Tuesday, December 27, 2005

More evidence of fiber's benefits

A diet that includes diverse sources of fiber may help prevent several major risk factors for heart disease, a study of French adults suggests.

The study of nearly 6,000 men and women found that the higher the participants' fiber intake, the lower their risk of being overweight or having elevated blood pressure or cholesterol.
The researchers also found that fiber from different sources had somewhat different effects.

  1. Fiber from whole grains - lower weight, blood pressure, and homocysteine.
  2. Fiber from fruit - lower blood pressure, less abdominal fat.
  3. Fiber from vegetables - lower blood pressure and homocysteine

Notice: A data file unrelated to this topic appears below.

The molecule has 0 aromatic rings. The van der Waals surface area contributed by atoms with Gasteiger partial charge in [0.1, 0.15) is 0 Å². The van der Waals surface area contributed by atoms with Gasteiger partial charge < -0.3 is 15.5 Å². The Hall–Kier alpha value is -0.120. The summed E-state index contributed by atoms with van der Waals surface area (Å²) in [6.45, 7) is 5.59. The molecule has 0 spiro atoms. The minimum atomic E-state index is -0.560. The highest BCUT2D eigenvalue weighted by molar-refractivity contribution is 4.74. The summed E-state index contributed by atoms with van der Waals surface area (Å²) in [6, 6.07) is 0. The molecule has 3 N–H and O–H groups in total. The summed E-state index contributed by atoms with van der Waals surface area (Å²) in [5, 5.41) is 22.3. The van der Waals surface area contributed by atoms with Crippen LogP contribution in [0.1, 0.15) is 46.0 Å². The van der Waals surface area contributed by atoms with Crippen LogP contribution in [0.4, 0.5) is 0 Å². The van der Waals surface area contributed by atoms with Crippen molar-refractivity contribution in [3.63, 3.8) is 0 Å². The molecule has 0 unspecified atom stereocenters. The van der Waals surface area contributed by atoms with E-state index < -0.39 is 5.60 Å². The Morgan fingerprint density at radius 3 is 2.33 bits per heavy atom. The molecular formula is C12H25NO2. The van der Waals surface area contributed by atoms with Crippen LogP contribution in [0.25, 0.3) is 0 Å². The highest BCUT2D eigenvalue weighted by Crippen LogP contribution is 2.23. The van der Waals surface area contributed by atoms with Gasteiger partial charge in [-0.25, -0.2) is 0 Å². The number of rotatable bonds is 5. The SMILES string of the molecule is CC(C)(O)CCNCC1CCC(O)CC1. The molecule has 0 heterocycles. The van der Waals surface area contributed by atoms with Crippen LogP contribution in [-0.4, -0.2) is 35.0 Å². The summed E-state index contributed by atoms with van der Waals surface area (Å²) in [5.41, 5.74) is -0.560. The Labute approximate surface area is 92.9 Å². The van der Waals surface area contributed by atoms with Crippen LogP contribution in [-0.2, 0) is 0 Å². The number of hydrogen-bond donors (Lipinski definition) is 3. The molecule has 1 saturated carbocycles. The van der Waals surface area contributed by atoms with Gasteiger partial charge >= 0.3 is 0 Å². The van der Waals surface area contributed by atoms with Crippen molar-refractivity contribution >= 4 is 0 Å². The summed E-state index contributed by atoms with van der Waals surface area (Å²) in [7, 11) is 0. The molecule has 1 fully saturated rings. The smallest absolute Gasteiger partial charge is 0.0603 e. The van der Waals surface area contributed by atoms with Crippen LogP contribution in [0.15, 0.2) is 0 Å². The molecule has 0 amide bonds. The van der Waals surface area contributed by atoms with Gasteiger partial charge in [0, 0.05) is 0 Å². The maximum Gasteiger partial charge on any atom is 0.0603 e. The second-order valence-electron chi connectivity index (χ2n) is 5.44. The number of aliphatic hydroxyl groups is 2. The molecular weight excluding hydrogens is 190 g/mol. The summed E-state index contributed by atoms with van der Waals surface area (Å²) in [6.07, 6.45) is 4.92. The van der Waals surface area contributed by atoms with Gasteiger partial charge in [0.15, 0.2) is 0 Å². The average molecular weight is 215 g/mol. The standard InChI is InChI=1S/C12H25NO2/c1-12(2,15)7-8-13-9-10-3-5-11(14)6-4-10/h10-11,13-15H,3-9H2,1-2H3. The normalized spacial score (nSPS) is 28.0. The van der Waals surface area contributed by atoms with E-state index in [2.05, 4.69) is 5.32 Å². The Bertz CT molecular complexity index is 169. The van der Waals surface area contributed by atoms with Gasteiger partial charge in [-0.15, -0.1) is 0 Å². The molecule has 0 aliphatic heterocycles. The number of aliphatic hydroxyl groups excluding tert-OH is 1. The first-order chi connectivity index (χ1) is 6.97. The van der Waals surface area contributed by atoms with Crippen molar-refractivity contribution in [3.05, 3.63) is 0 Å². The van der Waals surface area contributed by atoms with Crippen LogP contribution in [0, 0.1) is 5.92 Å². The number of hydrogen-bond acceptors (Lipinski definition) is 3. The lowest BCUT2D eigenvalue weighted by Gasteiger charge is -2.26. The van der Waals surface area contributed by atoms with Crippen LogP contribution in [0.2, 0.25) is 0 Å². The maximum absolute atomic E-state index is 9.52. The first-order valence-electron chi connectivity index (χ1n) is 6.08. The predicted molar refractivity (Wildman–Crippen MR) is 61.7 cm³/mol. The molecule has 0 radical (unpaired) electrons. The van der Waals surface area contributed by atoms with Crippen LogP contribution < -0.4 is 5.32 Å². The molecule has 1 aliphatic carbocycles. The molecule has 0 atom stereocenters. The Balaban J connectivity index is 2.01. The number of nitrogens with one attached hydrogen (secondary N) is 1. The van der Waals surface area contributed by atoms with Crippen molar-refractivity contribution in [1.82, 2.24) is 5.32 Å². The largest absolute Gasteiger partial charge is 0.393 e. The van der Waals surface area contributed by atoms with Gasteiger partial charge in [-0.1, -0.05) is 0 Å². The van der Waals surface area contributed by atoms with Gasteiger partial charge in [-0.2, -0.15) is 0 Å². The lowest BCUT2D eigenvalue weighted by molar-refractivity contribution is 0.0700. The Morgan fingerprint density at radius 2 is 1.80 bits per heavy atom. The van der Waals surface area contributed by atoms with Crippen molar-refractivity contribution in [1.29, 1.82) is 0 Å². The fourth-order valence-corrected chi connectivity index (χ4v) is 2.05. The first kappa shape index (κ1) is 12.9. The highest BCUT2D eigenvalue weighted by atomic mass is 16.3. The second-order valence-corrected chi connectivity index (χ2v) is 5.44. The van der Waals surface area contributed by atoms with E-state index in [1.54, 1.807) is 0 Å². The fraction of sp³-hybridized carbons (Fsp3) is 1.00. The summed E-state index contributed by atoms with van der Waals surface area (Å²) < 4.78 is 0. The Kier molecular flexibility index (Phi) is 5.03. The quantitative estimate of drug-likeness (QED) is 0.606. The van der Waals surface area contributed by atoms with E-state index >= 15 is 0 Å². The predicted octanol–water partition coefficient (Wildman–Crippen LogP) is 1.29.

4. Fiber from nuts, dried fruit, seeds - lower weight, abdominal fat, and blood sugar.

These findings all point to the importance of getting fiber from a variety of sources. The results also suggest that adults would do well to get more than the recommended fiber intake of roughly 25 grams per day. Each 5-gram increase above that was linked to a greater decrease in the risks of being overweight or having high blood pressure or high cholesterol.

Where's the fiber? Here's a chart.

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